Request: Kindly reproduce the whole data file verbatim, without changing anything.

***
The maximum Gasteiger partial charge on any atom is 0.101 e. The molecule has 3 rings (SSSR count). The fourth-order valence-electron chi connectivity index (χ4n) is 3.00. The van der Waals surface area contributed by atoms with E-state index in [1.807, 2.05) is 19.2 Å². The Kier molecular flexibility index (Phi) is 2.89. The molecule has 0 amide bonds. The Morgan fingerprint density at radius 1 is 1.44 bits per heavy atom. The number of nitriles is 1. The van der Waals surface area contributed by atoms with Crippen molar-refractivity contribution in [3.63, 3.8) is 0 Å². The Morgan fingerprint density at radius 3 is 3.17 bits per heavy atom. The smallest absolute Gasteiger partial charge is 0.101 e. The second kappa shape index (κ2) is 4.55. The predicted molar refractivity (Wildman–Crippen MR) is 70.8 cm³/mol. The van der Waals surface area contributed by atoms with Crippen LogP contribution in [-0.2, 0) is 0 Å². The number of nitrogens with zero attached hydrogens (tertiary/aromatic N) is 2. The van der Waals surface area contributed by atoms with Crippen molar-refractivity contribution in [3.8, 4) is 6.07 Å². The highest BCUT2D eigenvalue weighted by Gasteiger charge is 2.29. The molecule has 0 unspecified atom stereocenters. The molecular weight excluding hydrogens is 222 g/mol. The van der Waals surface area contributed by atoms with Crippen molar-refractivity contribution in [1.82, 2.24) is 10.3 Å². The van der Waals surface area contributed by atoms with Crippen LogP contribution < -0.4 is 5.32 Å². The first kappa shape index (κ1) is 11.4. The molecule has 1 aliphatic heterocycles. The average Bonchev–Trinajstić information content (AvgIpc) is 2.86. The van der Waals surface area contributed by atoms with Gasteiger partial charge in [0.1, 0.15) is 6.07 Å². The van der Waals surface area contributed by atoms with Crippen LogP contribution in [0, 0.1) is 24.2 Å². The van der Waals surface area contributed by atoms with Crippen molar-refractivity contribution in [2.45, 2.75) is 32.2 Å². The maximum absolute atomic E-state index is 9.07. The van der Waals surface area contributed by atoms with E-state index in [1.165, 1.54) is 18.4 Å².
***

The maximum Gasteiger partial charge on any atom is 0.101 e. The molecule has 3 rings (SSSR count). The fourth-order valence-electron chi connectivity index (χ4n) is 3.00. The van der Waals surface area contributed by atoms with E-state index in [1.807, 2.05) is 19.2 Å². The Kier molecular flexibility index (Phi) is 2.89. The molecule has 0 amide bonds. The Morgan fingerprint density at radius 1 is 1.44 bits per heavy atom. The number of nitriles is 1. The van der Waals surface area contributed by atoms with Crippen molar-refractivity contribution in [3.63, 3.8) is 0 Å². The Morgan fingerprint density at radius 3 is 3.17 bits per heavy atom. The smallest absolute Gasteiger partial charge is 0.101 e. The second kappa shape index (κ2) is 4.55. The predicted molar refractivity (Wildman–Crippen MR) is 70.8 cm³/mol. The van der Waals surface area contributed by atoms with Crippen LogP contribution in [-0.2, 0) is 0 Å². The number of nitrogens with zero attached hydrogens (tertiary/aromatic N) is 2. The van der Waals surface area contributed by atoms with Crippen molar-refractivity contribution in [3.8, 4) is 6.07 Å². The highest BCUT2D eigenvalue weighted by Gasteiger charge is 2.29. The molecule has 0 unspecified atom stereocenters. The molecular weight excluding hydrogens is 222 g/mol. The van der Waals surface area contributed by atoms with Crippen molar-refractivity contribution in [1.82, 2.24) is 10.3 Å². The van der Waals surface area contributed by atoms with Crippen LogP contribution < -0.4 is 5.32 Å². The first kappa shape index (κ1) is 11.4. The molecule has 1 aliphatic heterocycles. The average Bonchev–Trinajstić information content (AvgIpc) is 2.86. The van der Waals surface area contributed by atoms with Gasteiger partial charge in [0.1, 0.15) is 6.07 Å². The van der Waals surface area contributed by atoms with Crippen LogP contribution in [0, 0.1) is 24.2 Å². The van der Waals surface area contributed by atoms with Crippen molar-refractivity contribution in [2.45, 2.75) is 32.2 Å². The maximum absolute atomic E-state index is 9.07. The van der Waals surface area contributed by atoms with E-state index in [1.165, 1.54) is 18.4 Å².